Sunday returned to a more normal weather pattern. The show saw a larger customer base than would be usual for a Sunday, as many who either left while the power was out or who didn’t want to travel in the stormy weather made their appearance. For some dealers this helped, but others, like veteran dealer Tom Jones, knew they lost many sales because of Saturday’s blackout.
On Sunday many dealers were overheard asking, “Were you there?” The 52 dealers will remember this show for a long time. Perhaps more relevant would be the question, now that the show has passed into memory, “Will you be there?” The next Monroe Antique Show and Sale will come in April and be greeted, we hope, with more benign weather.
For more information, contact Loretta Johnson of Cobweb Antiques at (360) 794-4256.
Many were drawn to these old wooden skis from the 1920’s, but only for their decorative aspect. The skis sold quickly, priced at $95. Desire to Acquire’s Carrol Gunther, a local dealer who is a show regular, was proud of her Pima baskets, also from the 1920’s. The Olla basket displayed to the right of the skis was in excellent condition and priced at $1100.
Crane Classics specializes in art pottery but had an amazing selection of pre-digital age cameras on display as well. Jim and Carol Crane are local dealers who sell at shows. Jim stated the cameras ranged from 1907, for the Ansco #10 model A on the left, to 1950, for the Nikon model F on the right. He priced them from $58 for the Kodak Junior #38 sitting next to the Nikon to $145 for the Nikon itself. All are in working condition.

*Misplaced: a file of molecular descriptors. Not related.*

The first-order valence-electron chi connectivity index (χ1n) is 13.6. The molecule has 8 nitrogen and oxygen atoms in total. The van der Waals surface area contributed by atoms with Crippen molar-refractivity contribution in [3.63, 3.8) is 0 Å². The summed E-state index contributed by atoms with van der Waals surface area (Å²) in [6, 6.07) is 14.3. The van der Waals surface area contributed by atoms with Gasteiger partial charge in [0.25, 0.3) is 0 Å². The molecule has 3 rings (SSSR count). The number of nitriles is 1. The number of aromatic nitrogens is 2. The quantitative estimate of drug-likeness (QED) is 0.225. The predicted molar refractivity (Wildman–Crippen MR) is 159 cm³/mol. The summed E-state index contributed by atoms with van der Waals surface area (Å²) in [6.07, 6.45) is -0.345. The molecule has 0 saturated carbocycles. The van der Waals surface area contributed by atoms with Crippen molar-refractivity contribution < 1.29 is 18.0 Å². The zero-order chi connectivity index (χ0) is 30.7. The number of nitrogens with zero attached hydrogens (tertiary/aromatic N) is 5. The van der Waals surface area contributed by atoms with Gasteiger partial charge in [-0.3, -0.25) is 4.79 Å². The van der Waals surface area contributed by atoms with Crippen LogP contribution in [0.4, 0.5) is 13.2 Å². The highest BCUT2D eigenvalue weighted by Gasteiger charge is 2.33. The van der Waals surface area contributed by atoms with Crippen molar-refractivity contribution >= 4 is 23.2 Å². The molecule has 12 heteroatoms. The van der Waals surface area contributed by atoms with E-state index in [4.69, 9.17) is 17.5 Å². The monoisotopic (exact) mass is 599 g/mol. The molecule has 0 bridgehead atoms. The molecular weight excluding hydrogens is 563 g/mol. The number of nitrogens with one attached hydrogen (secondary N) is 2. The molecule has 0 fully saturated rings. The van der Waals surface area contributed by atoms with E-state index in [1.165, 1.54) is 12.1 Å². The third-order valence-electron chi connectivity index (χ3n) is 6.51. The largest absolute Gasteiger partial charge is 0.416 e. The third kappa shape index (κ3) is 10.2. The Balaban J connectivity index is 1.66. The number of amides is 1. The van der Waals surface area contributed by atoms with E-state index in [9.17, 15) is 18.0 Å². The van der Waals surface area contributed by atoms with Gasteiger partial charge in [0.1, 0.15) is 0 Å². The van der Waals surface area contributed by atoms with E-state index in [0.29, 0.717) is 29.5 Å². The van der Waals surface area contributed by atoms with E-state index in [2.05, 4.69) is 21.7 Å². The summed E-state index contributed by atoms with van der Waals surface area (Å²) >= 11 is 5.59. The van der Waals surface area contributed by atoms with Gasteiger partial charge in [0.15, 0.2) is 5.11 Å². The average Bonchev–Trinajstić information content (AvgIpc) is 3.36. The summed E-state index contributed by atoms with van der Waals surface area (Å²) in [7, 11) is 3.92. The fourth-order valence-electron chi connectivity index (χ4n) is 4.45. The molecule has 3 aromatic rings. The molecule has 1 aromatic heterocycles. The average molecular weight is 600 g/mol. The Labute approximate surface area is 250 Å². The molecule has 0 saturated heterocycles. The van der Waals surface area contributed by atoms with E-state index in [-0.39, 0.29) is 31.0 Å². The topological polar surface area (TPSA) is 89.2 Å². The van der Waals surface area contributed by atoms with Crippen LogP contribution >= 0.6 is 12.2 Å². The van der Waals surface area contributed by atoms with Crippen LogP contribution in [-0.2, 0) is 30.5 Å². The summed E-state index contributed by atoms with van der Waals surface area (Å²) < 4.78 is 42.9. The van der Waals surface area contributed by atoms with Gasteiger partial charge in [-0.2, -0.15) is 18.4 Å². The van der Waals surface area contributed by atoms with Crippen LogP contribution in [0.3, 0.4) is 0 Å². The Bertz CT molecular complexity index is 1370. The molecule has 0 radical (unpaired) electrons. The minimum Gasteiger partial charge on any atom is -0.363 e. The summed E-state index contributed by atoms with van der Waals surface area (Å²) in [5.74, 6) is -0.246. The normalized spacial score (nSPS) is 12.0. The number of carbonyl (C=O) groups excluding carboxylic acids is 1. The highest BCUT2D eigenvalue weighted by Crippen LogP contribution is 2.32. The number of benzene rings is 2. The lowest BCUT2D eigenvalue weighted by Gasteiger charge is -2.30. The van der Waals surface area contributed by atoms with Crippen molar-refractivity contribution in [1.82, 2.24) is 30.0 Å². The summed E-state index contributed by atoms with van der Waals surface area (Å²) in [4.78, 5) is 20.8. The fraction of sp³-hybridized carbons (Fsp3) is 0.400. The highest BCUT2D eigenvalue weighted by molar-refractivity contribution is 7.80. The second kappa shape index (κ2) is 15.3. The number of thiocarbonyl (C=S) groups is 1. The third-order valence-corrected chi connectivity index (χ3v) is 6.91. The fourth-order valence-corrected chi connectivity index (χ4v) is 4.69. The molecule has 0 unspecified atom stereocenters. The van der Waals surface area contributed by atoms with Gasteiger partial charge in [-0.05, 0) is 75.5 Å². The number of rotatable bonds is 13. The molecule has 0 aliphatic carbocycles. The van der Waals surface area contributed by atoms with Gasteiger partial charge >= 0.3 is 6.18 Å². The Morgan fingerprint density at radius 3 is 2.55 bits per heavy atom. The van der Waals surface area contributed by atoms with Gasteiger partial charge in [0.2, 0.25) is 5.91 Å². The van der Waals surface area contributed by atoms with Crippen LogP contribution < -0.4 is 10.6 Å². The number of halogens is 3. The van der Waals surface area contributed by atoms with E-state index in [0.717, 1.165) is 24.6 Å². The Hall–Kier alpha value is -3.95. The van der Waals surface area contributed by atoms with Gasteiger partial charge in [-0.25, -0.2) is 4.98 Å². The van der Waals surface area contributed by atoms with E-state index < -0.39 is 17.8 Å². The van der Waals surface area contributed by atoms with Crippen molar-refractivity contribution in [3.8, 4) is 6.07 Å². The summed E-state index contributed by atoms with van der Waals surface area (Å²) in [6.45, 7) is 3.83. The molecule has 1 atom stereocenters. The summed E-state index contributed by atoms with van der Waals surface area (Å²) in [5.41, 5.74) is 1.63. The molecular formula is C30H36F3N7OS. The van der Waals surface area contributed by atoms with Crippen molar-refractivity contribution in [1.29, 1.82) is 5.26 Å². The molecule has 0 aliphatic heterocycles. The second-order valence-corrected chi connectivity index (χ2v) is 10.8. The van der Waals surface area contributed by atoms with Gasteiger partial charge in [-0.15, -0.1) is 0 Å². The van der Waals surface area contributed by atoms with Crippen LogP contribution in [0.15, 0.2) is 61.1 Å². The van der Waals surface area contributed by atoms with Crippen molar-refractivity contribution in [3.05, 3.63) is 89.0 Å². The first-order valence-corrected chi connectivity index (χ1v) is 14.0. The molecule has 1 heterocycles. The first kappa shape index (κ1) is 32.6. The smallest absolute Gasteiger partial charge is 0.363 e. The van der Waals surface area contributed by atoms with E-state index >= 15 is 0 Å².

It had been a while since Susan Smith of Fox Island Antiques, Fox Island, Washington, had exhibited her wares. She sells at shows, and many were delighted to see her return. While she said the power outage did make for disappointing sales, she managed to sell at least one of these candlestands, the octagonal one in the back, which was priced at $1750. On the left is a 1780 dish-top candlestand in cherry with strong vase and ring turnings, priced at $1500, and to the right is a square-topped circa 1780 cherry and maple stand from Massachusetts or Connecticut that was $1450. All had slipper feet, original surface, and wear, and were in good condition.
Vicki Smith’s Hannah Creek Antiques set up in a space an absent dealer had long occupied. She brought a truly outstanding assortment of her specialty, Bakelite bracelets. Smith hails from Bellingham, Washington, and does business only at shows. There were so many lovely examples to choose from in reds, pinks, blues, greens, tortoise, rich yellows, blacks, and grays, one would have a hard time knowing where to start. They carried prices of $50 to $1500 depending on carving, weight, and color. She said some had been used in Hollywood and also pointed out in the center of the display some celluloid bracelets that flappers of the 1920’s would have been delighted to own. The celluloid bangles were decorated with rhinestones and were in the pastel greens, yellows, blues, and pinks that were popular in that era. These bracelets were priced from $65 to $250.
Originally published in the March 2014 issue of Maine Antique Digest. © 2014 Maine Antique Digest